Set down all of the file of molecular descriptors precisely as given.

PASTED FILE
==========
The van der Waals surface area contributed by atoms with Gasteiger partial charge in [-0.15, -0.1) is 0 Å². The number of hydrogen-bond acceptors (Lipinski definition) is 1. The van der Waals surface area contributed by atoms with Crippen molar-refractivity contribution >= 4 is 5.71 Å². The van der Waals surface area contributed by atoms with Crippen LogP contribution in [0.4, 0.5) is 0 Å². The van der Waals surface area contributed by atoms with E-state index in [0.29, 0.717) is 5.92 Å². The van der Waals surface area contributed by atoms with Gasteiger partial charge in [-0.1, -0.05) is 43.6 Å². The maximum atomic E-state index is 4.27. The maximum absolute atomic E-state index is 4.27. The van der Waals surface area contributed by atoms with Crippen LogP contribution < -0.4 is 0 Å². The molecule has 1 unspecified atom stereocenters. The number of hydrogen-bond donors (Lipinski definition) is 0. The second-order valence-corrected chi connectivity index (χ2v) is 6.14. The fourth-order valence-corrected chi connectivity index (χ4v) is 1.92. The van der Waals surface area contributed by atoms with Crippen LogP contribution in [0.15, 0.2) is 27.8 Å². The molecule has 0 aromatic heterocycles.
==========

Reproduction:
The van der Waals surface area contributed by atoms with Gasteiger partial charge in [-0.15, -0.1) is 0 Å². The number of hydrogen-bond acceptors (Lipinski definition) is 1. The van der Waals surface area contributed by atoms with Crippen molar-refractivity contribution >= 4 is 5.71 Å². The van der Waals surface area contributed by atoms with Crippen LogP contribution in [0.4, 0.5) is 0 Å². The van der Waals surface area contributed by atoms with E-state index in [0.29, 0.717) is 5.92 Å². The van der Waals surface area contributed by atoms with Gasteiger partial charge in [-0.1, -0.05) is 43.6 Å². The maximum atomic E-state index is 4.27. The maximum absolute atomic E-state index is 4.27. The van der Waals surface area contributed by atoms with Crippen LogP contribution < -0.4 is 0 Å². The molecule has 1 unspecified atom stereocenters. The number of hydrogen-bond donors (Lipinski definition) is 0. The second-order valence-corrected chi connectivity index (χ2v) is 6.14. The fourth-order valence-corrected chi connectivity index (χ4v) is 1.92. The van der Waals surface area contributed by atoms with Crippen LogP contribution in [0.15, 0.2) is 27.8 Å². The molecule has 0 aromatic heterocycles.